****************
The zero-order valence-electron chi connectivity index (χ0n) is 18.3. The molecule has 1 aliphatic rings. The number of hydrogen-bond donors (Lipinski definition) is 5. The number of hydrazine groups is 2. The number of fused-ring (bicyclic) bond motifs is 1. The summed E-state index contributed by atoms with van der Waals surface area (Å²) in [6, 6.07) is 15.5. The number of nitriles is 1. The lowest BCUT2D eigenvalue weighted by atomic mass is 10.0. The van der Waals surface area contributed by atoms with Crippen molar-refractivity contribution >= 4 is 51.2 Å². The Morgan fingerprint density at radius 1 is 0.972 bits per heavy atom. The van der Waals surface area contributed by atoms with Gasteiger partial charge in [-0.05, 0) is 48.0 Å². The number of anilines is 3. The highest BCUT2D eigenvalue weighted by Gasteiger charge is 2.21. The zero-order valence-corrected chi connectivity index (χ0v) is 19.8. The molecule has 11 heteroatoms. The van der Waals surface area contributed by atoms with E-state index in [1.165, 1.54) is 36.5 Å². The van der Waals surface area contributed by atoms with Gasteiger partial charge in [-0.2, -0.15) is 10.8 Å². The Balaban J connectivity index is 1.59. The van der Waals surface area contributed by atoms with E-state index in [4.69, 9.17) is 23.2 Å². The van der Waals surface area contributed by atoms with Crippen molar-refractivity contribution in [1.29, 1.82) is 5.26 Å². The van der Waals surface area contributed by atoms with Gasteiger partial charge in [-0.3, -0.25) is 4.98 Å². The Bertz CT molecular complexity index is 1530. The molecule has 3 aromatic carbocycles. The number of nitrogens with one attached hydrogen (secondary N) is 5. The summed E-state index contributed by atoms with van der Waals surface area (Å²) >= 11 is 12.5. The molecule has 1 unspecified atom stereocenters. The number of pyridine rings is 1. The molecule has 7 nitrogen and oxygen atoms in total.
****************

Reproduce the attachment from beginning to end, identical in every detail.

The zero-order valence-electron chi connectivity index (χ0n) is 18.3. The molecule has 1 aliphatic rings. The number of hydrogen-bond donors (Lipinski definition) is 5. The number of hydrazine groups is 2. The number of fused-ring (bicyclic) bond motifs is 1. The summed E-state index contributed by atoms with van der Waals surface area (Å²) in [6, 6.07) is 15.5. The number of nitriles is 1. The lowest BCUT2D eigenvalue weighted by atomic mass is 10.0. The van der Waals surface area contributed by atoms with Crippen molar-refractivity contribution >= 4 is 51.2 Å². The Morgan fingerprint density at radius 1 is 0.972 bits per heavy atom. The van der Waals surface area contributed by atoms with Gasteiger partial charge in [-0.05, 0) is 48.0 Å². The number of anilines is 3. The highest BCUT2D eigenvalue weighted by Gasteiger charge is 2.21. The zero-order valence-corrected chi connectivity index (χ0v) is 19.8. The molecule has 11 heteroatoms. The van der Waals surface area contributed by atoms with E-state index in [1.165, 1.54) is 36.5 Å². The van der Waals surface area contributed by atoms with Gasteiger partial charge in [-0.2, -0.15) is 10.8 Å². The Balaban J connectivity index is 1.59. The van der Waals surface area contributed by atoms with E-state index in [4.69, 9.17) is 23.2 Å². The van der Waals surface area contributed by atoms with Crippen molar-refractivity contribution in [1.29, 1.82) is 5.26 Å². The van der Waals surface area contributed by atoms with Gasteiger partial charge in [-0.3, -0.25) is 4.98 Å². The Bertz CT molecular complexity index is 1530. The molecule has 3 aromatic carbocycles. The number of nitrogens with one attached hydrogen (secondary N) is 5. The summed E-state index contributed by atoms with van der Waals surface area (Å²) >= 11 is 12.5. The molecule has 1 unspecified atom stereocenters. The number of pyridine rings is 1. The molecule has 7 nitrogen and oxygen atoms in total.